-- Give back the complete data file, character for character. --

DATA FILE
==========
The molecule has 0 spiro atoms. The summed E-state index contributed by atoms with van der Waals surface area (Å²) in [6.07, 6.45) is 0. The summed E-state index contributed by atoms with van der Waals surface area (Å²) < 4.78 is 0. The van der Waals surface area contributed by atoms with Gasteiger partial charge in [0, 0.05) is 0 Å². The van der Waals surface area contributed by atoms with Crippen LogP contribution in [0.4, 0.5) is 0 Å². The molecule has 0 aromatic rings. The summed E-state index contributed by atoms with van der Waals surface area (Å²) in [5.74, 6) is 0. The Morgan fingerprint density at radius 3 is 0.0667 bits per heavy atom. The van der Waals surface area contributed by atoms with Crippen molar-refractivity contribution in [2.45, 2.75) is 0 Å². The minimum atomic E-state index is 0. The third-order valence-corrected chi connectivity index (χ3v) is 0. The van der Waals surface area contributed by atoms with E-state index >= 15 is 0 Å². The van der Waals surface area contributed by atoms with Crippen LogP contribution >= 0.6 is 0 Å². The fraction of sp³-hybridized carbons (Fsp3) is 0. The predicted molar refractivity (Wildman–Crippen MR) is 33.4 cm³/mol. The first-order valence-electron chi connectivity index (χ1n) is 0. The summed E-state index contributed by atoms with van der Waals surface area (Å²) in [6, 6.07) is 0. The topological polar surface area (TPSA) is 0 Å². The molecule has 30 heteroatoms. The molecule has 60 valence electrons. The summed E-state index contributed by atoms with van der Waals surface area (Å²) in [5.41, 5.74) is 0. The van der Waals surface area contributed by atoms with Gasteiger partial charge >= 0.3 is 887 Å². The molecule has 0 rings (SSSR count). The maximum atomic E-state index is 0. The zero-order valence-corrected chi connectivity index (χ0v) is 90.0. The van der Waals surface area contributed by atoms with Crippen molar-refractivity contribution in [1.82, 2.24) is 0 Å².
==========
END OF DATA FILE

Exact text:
The molecule has 0 spiro atoms. The summed E-state index contributed by atoms with van der Waals surface area (Å²) in [6.07, 6.45) is 0. The summed E-state index contributed by atoms with van der Waals surface area (Å²) < 4.78 is 0. The van der Waals surface area contributed by atoms with Gasteiger partial charge in [0, 0.05) is 0 Å². The van der Waals surface area contributed by atoms with Crippen LogP contribution in [0.4, 0.5) is 0 Å². The molecule has 0 aromatic rings. The summed E-state index contributed by atoms with van der Waals surface area (Å²) in [5.74, 6) is 0. The Morgan fingerprint density at radius 3 is 0.0667 bits per heavy atom. The van der Waals surface area contributed by atoms with Crippen molar-refractivity contribution in [2.45, 2.75) is 0 Å². The minimum atomic E-state index is 0. The third-order valence-corrected chi connectivity index (χ3v) is 0. The van der Waals surface area contributed by atoms with E-state index >= 15 is 0 Å². The van der Waals surface area contributed by atoms with Crippen LogP contribution >= 0.6 is 0 Å². The fraction of sp³-hybridized carbons (Fsp3) is 0. The predicted molar refractivity (Wildman–Crippen MR) is 33.4 cm³/mol. The first-order valence-electron chi connectivity index (χ1n) is 0. The summed E-state index contributed by atoms with van der Waals surface area (Å²) in [6, 6.07) is 0. The topological polar surface area (TPSA) is 0 Å². The molecule has 30 heteroatoms. The molecule has 60 valence electrons. The summed E-state index contributed by atoms with van der Waals surface area (Å²) in [5.41, 5.74) is 0. The van der Waals surface area contributed by atoms with Gasteiger partial charge >= 0.3 is 887 Å². The molecule has 0 rings (SSSR count). The maximum atomic E-state index is 0. The zero-order valence-corrected chi connectivity index (χ0v) is 90.0. The van der Waals surface area contributed by atoms with Crippen molar-refractivity contribution in [1.82, 2.24) is 0 Å².